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Blatchford development recycling old airport hangars, runways

WATCH: Crews are tearing up the old City Centre Airport, but some on city council wonder whether any developers will be interested in building houses there. Fletcher Kent has more.

EDMONTON – Just over one year since the last aircraft took flight from the City Centre Airport, the Blatchford redevelopment project is taking shape. And, it may be more like the airport than some might have expected.

On Wednesday, City of Edmonton officials offered a first look the project’s environmental efforts, including how it will recycle and reuse the airport’s old hangars and runways.

The redevelopment – which will eventually house up to 30,000 residents – has been touted as one of the largest sustainable developments in the world.

In June, city council gave the green light to what designers called a “watered down” version of the project. The city said the original plan was just too costly.

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READ MORE: Edmonton city council votes to scale down Blatchford Redevelopment 

“We are building Blatchford to be a leader in environmentally-friendly community design and to serve as a model for sustainable communities around the world,” explained Mark Hall, executive director of the Blatchford redevelopment.

The former airport hangars are being deconstructed and the materials sorted for recycling, reuse or waste. The city says a minimum of 85 per cent of the waste from buildings will be diverted from the landfill.

“This commitment to reducing Blatchford’s environmental footprint has to start at the very first stage of construction,” said Hall.

“To maintain responsible environmental development over the course of the construction, we are essentially finding ways to recycle an airport.”

All of the old airport runways will be removed and recycled. The materials will be used to construct the roads in the new Blatchford community.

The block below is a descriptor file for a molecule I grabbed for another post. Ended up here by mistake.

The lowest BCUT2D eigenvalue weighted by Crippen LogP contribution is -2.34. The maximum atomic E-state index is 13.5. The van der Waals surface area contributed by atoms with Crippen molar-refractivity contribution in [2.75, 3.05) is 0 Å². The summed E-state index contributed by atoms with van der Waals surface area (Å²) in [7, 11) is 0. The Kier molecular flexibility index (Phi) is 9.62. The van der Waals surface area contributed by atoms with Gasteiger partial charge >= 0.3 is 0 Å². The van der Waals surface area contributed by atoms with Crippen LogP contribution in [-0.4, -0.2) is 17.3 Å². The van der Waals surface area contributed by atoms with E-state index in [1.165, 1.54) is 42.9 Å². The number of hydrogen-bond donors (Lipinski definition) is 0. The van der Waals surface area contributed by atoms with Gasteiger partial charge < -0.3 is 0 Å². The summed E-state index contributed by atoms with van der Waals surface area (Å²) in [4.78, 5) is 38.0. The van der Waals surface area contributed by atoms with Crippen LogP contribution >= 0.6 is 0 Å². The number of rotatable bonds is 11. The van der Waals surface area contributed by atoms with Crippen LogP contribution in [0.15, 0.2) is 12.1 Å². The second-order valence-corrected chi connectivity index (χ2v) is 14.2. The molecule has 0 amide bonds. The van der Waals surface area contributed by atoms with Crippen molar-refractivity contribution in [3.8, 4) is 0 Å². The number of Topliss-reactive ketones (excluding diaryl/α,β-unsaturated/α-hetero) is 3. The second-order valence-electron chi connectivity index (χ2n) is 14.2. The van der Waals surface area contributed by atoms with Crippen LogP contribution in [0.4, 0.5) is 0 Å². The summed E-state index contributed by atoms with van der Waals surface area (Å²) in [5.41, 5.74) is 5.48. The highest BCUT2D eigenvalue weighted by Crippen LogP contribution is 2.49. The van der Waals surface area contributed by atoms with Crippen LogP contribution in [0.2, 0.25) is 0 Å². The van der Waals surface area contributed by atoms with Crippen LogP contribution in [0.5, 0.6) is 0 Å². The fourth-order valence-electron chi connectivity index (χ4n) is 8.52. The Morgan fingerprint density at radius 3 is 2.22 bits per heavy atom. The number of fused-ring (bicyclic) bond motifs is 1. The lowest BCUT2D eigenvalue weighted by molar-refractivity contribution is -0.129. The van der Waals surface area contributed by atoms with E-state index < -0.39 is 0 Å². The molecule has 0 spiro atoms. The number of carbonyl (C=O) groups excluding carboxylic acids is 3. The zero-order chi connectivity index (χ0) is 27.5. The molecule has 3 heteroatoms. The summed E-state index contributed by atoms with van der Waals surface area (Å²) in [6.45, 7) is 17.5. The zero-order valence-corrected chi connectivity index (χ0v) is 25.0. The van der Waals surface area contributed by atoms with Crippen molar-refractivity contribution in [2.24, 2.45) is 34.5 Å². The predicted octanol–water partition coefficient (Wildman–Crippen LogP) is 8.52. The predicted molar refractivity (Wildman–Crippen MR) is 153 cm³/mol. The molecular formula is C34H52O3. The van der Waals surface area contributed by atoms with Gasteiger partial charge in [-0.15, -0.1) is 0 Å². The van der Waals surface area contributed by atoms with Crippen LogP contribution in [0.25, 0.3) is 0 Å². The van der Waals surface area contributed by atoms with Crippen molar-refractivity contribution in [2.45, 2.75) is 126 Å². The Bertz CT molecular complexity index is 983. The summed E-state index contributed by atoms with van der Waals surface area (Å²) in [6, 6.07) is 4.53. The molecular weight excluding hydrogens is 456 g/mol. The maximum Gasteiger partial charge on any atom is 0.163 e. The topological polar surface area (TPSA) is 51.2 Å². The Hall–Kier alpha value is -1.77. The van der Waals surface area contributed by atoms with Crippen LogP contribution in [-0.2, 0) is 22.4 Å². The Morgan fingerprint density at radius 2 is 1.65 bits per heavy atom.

WATCH: History of Edmonton’s Blatchford field 

The soil that is dug up to create storm water ponds will be used to build a large hill in the Blatchford community instead of being hauled off-site. The city is also looking at how a district energy system to reduce green gas emissions in the community might work.

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Blatchford Redevelopment images.
Blatchford Redevelopment images.
Blatchford Redevelopment images.
Blatchford Redevelopment images.
Blatchford Redevelopment images.
Blatchford Redevelopment images.
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Blatchford Redevelopment images.
Blatchford Redevelopment images.
Blatchford Redevelopment images.
Blatchford Redevelopment images.
Blatchford Redevelopment images.

The first phase of construction is set to start in early 2015. Blatchford is scheduled to be ready for residents to move in as early as 2016/2017.

“We’re on track and on schedule in our first phase of development,” said Hall.

 

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He said formal requests for the project haven’t gone out to industry yet, but that the process will begin early 2015.

However, one city councillor has questions about the overall timeline.

“I’m not sure if they’re on time or not,” said Councillor Tony Caterina.

“The promise was to have the first buildings up there in 2014, so any delay from that really isn’t on time as far as I’m concerned.”

“Hard to put a timeline when you haven’t actually started the reclamation of the entire site,” he added.

Caterina says he’s heard developers won’t be eager to step up to the project until the land is approved by the province.

“They’re not interested, and I can see why. Until that land is certified clean by the province… the banks are not interested.”

Councillor Bev Esslinger believes there’s a lot of interest in the project, but that developers will have to abide by high environmental standards.

“It’s not business as usual, so we’re going to make sure those guidelines are in place so that we can ensure that happens.”

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